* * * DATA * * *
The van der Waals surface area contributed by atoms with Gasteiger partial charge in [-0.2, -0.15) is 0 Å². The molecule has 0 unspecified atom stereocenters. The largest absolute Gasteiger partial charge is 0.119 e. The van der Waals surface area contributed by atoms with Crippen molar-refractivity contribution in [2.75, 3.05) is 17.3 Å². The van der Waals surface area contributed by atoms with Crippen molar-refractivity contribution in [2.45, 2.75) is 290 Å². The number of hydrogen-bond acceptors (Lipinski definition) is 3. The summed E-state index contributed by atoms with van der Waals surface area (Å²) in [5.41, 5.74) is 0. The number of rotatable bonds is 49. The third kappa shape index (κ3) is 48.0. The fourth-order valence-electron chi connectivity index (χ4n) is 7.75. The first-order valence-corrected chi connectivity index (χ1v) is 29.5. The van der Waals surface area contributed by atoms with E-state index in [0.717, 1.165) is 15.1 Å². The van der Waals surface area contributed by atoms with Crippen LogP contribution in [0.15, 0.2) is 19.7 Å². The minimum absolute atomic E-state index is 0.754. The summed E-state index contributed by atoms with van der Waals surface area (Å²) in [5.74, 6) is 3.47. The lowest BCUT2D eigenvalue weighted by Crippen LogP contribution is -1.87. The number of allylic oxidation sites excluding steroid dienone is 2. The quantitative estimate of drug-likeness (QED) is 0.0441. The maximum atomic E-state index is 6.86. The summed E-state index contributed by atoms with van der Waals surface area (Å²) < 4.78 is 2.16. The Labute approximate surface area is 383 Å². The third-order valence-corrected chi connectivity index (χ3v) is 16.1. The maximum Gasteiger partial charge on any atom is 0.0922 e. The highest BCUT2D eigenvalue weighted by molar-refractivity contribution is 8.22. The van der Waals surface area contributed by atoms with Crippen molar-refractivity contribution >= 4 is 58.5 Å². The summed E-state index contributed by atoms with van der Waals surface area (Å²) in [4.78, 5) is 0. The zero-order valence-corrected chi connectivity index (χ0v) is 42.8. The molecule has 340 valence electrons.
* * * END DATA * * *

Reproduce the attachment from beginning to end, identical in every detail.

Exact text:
The van der Waals surface area contributed by atoms with Gasteiger partial charge in [-0.2, -0.15) is 0 Å². The molecule has 0 unspecified atom stereocenters. The largest absolute Gasteiger partial charge is 0.119 e. The van der Waals surface area contributed by atoms with Crippen molar-refractivity contribution in [2.75, 3.05) is 17.3 Å². The van der Waals surface area contributed by atoms with Crippen molar-refractivity contribution in [2.45, 2.75) is 290 Å². The number of hydrogen-bond acceptors (Lipinski definition) is 3. The summed E-state index contributed by atoms with van der Waals surface area (Å²) in [5.41, 5.74) is 0. The number of rotatable bonds is 49. The third kappa shape index (κ3) is 48.0. The fourth-order valence-electron chi connectivity index (χ4n) is 7.75. The first-order valence-corrected chi connectivity index (χ1v) is 29.5. The van der Waals surface area contributed by atoms with E-state index in [0.717, 1.165) is 15.1 Å². The van der Waals surface area contributed by atoms with Crippen LogP contribution in [0.15, 0.2) is 19.7 Å². The minimum absolute atomic E-state index is 0.754. The summed E-state index contributed by atoms with van der Waals surface area (Å²) in [5.74, 6) is 3.47. The lowest BCUT2D eigenvalue weighted by Crippen LogP contribution is -1.87. The number of allylic oxidation sites excluding steroid dienone is 2. The quantitative estimate of drug-likeness (QED) is 0.0441. The maximum atomic E-state index is 6.86. The summed E-state index contributed by atoms with van der Waals surface area (Å²) < 4.78 is 2.16. The Labute approximate surface area is 383 Å². The third-order valence-corrected chi connectivity index (χ3v) is 16.1. The maximum Gasteiger partial charge on any atom is 0.0922 e. The highest BCUT2D eigenvalue weighted by molar-refractivity contribution is 8.22. The van der Waals surface area contributed by atoms with Crippen molar-refractivity contribution >= 4 is 58.5 Å². The summed E-state index contributed by atoms with van der Waals surface area (Å²) in [4.78, 5) is 0. The zero-order valence-corrected chi connectivity index (χ0v) is 42.8. The molecule has 340 valence electrons.